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Data-Driven Librarianship: A Children’s Librarian Perspective

by Eli Millette, Youth Services Supervisor, Burton (OH) Public Library, PLA 2024 Scholarship Recipient on May 27, 2024

Ever felt the incredible impact of your work as a children’s librarian, but struggled to explain it to others? We all see for ourselves how libraries are essential for kids, but that “importance” can feel a little abstract at times.  This is especially true when trying to convince people who don’t often step foot into their local library.

That’s why a presentation at the PLA 2024 Conference called “Beyond the Numbers: Building a Culture of Data-Informed Decision-Making” caught my eye. The Columbus Metropolitan Library (CML) team showcased how they use data to not only make smart administrative decisions but also to demonstrate the library’s value to the community. CML’s approach uses data collection and visualization to turn that fuzzy feeling of “good” into clear, objective evidence.

In their presentation, the CML team emphasized creating aesthetically pleasing dashboards that translate complex information for the general public and internal review. Imagine charts showing circulation trends or program attendance over time – clear, concise visuals that tell a powerful story. As an example, CML demonstrated how they used these dashboards to identify if they met Key Performance Indicators.

This kind of data-driven storytelling has powerful implications for how we present ourselves to the general public. Imagine a summer reading program that pairs kids with adult mentors to boost their reading confidence. Sure, librarians know this is valuable, but how do we prove it?  Using a more data-driven approach, we could use surveys to track participant confidence before and after the program.  This data provides hard evidence that anyone can understand, not just library lovers, and only adds to the pictures and success stories we already share.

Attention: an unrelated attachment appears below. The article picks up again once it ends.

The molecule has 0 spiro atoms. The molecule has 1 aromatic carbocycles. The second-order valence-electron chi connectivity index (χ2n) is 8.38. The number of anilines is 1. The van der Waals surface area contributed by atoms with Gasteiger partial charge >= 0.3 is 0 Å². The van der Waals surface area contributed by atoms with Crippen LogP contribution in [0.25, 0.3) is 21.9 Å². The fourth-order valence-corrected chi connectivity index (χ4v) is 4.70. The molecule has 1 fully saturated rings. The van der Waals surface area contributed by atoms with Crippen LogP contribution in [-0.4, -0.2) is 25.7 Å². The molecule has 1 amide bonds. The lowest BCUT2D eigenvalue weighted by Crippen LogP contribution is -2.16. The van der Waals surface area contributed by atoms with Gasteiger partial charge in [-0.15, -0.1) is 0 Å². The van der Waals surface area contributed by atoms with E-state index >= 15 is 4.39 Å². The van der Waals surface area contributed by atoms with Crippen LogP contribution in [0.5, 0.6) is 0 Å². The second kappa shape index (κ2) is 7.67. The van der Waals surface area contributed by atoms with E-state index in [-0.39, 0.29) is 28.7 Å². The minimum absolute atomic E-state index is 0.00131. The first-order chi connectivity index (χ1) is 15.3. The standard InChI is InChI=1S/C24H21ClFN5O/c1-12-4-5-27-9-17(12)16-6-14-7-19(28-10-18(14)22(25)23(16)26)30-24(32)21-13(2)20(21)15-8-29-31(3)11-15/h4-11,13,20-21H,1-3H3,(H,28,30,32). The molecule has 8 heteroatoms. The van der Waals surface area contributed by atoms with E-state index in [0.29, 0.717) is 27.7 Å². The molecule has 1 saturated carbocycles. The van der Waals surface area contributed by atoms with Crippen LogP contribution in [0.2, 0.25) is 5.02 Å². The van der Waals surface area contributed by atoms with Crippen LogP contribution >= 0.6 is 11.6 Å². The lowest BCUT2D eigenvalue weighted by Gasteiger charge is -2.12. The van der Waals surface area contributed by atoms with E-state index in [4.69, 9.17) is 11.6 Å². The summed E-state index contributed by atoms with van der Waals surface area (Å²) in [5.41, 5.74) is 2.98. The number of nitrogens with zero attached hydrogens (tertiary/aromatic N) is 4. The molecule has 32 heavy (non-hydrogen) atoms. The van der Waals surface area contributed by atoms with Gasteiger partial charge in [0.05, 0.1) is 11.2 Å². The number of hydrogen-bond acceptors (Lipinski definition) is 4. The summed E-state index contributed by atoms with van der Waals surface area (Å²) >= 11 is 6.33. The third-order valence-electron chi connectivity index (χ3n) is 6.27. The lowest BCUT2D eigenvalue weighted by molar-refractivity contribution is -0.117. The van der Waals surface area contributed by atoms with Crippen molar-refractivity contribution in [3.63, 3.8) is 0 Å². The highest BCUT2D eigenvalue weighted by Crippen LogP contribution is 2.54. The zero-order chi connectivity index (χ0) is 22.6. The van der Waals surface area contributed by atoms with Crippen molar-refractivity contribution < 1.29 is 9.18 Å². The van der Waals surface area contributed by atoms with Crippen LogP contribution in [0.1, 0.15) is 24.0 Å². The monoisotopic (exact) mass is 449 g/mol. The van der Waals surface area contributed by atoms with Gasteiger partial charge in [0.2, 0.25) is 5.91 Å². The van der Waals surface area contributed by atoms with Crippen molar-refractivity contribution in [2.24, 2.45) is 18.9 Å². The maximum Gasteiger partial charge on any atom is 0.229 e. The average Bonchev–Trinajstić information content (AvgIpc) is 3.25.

Data can also reveal surprising connections. Last summer, our library tried a new summer reading initiative. Not only did participation in our program soar, but our juvenile print material circulation soared during those same months, suggesting a positive link worth exploring further that we would not have known about without our data analysis.

Beyond the lens of exclusively youth services, this data-driven approach can be applied to connect multiple library initiatives. Think about it: how can we use data to demonstrate the impact of the effect of youth programming on door counts, or how a program on kindergarten readiness impacts youth library card sign-ups? Data can help quantify the library’s role in fostering a love of learning objectively.

There’s a misconception that data is only for administrative decisions. Data collection and visualization can be a powerful advocacy tool that keeps us and our community accountable. By presenting clear evidence of the library’s impact using data, we can garner community support and silence any lingering doubts about the library’s relevance.

Data can also help us adjust our services to better meet the community’s consistently shifting needs. We can see how effective our programming and initiatives are in a meaningful way. Maybe the data shows a surge in interest in a particular kind of early reader, for example. Data allows us to move beyond guesswork and make data-driven decisions that truly benefit our patrons and respond to their needs.

This doesn’t mean we should abandon storytelling altogether. CML emphasized that while Data is a powerful tool, all data exists within a public context that must be understood alongside the cold, hard facts.  But I believe data visualization does not have to take away from storytelling. It adds to it, helping to ground the stories we tell in reality without losing the necessary emotional connection.

Ultimately, I am grateful to CML, and for conferences such as PLA, which provide me with the opportunity to explore new ideas in a meaningful way. I know I speak for many children’s librarians when I say it often feels like the value of what we do is a secret to non-library users. Building a data culture may just allow us the chance to let people in on the secret and showcase just how big of a role libraries continue to play in their communities.

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